House Republican proposal would cut programs that help our economy grow. Two examples explained...
The Republican leadership in the House of Representatives has proposed deep cuts to an astonishing set of federal programs. Several of my colleagues have explained how prohibiting the Environmental Protection Agency from doing its work as a way to save money is foolish or deceitful. See other blogs here.
The proposal identifed deep cuts to the Energy Efficiency program and the Office of Science at the Department of Energy -- two programs that, in fact, operate to expand and grow our economy. We should be very, very careful to support these areas, and the approach taken by the proposal released by the Republican leadership suggests a much more crude and blunt approach.
The Department of Energy operates an excellent buildings program through the Office of Energy Efficiency and Renewable Energy. Why is this a priority? About 40% of America's energy goes to light, heat, cool and operate our houses and buildings, yet much of this power quite literally goes out the window. The power is created using valuable resources but it does no useful work. Measures such as better controls, more insulation, and better windows and doors can substantially reduce the power consumed by our buildings, enabling that power to go to productive uses.
But the market for investing in energy efficiency is broken in ways that are understood, that take time to change, and that require leadership. Examples of what the DOE buildings team is doing can be found in the President's recent comments on the Better Buildings Initiative.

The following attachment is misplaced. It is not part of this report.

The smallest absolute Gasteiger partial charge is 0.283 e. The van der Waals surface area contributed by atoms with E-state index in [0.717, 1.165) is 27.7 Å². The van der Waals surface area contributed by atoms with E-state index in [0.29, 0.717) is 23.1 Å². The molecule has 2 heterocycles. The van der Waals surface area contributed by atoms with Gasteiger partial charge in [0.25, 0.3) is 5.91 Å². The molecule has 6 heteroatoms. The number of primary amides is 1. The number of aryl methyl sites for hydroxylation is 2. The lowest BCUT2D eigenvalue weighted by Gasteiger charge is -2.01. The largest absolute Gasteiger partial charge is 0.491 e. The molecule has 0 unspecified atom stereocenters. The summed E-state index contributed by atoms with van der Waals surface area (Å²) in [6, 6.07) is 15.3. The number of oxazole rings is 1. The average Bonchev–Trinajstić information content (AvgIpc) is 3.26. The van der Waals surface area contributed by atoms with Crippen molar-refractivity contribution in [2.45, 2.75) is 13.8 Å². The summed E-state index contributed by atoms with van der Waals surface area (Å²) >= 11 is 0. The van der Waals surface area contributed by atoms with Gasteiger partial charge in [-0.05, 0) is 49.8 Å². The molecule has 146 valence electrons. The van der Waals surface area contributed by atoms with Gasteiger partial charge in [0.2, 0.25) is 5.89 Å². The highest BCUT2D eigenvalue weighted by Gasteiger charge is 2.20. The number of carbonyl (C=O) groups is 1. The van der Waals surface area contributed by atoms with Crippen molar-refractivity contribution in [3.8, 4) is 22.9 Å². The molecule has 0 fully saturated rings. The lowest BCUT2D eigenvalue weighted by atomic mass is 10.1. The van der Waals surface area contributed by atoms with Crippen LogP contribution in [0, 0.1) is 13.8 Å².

The proposal released from the Republican leadership suggests deep cuts to this Office. Reducing this work will ultimately suppress property owner investment in energy efficiency, will reduce job growth and innovation, and will continue wasting our important energy resources.
Moreover, cutting federal expenditures for energy efficiency work just shifts the costs. Utility consumers will pay more across the board to fund new power plants to create more power for more inefficient buildings and homes. More pollution in the air and drinking water will cause lasting health problems for our kids. And, many states will be forced to re-create and duplicate the work now being done at DOE.
The Office of Science, targeted for deep cuts, is a second example where great care must be exercised. America's history of entrepreneurial innovation and corporate growth is filled with examples of Government research and grants that leads to pivotal changes in industry. The research is often channeled through universities, laboratories, and forward-thinking federal projects using technology or new methods. The energy sector is ripe for innovation and growth. Building owners across the world are expected to invest in efficiency, and America can provide the technology and equipment if we develop it and make it. DOE's science and laboratory work helps to drive that innovation and create opportunities for growth. Cutting funding for this work is truly eating our seed corn.
I hope that Members of Congress and their staffs in the coming weeks will carefully explore the programs identified for cuts and will take a more discerning approach, preserving programs that, in fact, promote innovation, improve markets, and enable our economy to grow.